We’ll deal more with the “first resurrection” in later posts, but for now, we can see that it presents a huge problem for the “rapture” doctrine.

Other Alleged Rapture Verses

Two other arguments often used to defend the rapture must be addressed. The first is Matthew 24:37-42. As I established in the last post, Matthew 24 is not about the end of the world, but about the end of the Old Covenant, completed with the destruction of Jerusalem in 70 AD. I’ll post a verse by verse commentary on Matthew 24 later in this series, but for now, it should be noted that Matthew 24 says absolutely nothing about a rapture. In the Days of Noah, it was the wicked who were swept away by the flood (Matthew 24:39), not the righteous who were raptured away. So it was in 70 AD. Some were taken (captured), and some were left (killed).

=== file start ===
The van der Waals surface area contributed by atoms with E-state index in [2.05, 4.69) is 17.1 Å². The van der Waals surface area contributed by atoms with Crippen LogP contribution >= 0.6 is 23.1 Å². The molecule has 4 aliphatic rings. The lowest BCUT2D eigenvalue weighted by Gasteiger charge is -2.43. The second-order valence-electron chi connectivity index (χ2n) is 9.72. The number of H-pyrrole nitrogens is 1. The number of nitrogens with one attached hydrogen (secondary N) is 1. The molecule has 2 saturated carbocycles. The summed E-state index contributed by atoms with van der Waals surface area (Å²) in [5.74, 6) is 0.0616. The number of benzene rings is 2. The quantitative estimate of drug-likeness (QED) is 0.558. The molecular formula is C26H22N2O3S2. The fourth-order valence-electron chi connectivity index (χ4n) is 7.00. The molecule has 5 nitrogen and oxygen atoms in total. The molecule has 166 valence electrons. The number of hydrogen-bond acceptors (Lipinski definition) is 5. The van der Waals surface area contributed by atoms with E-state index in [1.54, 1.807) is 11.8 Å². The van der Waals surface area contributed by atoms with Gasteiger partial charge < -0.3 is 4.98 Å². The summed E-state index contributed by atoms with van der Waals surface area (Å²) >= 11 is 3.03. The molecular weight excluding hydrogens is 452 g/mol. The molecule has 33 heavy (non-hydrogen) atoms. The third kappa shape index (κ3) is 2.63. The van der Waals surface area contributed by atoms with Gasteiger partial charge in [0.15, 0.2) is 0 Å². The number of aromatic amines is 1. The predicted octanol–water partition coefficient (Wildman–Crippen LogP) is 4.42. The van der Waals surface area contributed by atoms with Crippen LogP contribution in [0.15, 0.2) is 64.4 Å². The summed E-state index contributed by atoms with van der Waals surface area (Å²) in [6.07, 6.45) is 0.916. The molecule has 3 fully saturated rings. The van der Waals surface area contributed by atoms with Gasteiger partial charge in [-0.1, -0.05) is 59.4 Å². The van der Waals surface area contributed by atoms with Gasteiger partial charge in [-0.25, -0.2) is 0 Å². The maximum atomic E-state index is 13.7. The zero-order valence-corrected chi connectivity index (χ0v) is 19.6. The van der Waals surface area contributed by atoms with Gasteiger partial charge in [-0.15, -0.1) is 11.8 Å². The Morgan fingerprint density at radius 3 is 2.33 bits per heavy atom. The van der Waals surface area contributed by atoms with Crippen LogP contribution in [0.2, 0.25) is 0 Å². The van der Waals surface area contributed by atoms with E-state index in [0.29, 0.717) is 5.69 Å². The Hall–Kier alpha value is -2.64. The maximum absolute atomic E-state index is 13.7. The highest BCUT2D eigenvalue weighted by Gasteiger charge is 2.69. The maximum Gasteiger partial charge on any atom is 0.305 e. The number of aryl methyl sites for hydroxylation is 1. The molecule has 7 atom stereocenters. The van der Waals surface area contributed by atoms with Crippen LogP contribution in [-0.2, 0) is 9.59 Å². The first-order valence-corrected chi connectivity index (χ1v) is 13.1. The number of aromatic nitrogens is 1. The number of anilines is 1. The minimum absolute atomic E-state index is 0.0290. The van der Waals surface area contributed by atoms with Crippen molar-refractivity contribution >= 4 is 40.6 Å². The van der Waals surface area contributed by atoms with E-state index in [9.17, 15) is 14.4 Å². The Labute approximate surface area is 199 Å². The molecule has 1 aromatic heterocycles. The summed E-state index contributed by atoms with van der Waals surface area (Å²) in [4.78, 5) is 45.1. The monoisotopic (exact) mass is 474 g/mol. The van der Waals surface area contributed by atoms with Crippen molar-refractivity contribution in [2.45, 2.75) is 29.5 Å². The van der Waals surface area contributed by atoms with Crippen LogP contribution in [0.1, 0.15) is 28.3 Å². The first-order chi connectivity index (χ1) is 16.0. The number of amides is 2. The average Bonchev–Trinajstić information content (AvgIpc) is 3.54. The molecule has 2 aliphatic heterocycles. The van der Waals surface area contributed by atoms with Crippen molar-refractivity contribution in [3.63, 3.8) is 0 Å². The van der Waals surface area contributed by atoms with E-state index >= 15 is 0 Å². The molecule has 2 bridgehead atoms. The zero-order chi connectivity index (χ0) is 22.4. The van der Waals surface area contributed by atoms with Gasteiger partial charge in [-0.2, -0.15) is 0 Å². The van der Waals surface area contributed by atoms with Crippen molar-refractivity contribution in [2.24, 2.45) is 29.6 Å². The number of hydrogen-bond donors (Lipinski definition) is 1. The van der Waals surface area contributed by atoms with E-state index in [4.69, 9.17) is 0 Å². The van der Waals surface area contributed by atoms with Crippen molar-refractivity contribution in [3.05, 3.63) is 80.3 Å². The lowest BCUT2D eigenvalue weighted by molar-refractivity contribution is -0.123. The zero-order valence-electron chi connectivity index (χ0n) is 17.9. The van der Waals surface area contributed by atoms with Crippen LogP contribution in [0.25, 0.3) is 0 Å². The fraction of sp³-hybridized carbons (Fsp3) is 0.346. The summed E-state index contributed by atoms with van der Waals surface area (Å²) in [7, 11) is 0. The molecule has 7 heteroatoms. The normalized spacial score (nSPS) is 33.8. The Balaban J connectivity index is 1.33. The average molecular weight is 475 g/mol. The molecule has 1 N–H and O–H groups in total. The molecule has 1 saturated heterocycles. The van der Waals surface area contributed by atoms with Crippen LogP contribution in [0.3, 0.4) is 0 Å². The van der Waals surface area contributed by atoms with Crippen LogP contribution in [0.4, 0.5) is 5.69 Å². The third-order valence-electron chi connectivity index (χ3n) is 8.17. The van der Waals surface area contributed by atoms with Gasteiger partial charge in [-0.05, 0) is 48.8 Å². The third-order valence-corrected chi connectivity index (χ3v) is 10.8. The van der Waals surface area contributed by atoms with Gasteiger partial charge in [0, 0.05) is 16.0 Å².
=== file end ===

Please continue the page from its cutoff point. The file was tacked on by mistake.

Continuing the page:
The last argument that we’ll address here is that idea that the church gets “raptured” in Revelation 4:1 when the voice in heaven says “Come up here”. The argument here is that since the word “church” doesn’t appear in the Bible after this, the phrase “Come up here” must refer to the rapture. Obviously, this argument is ridiculous, but since it is so popular, it must be addressed.

First, John was the only one “raptured” in this passage, and this was only in His vision. In reality, he never left the island of Patmos and died a normal death here on earth. Second, it must be noted that the word “church” never appears during the passages concerning heaven either. One could just as easily make the argument that Revelation teaches that the church will be annihilated. I would also note that the word “antichrist” doesn’t appear in Revelation at all, yet the rapturist is convinced that antichrist is the main character of the Book.

The History of the Rapture Doctrine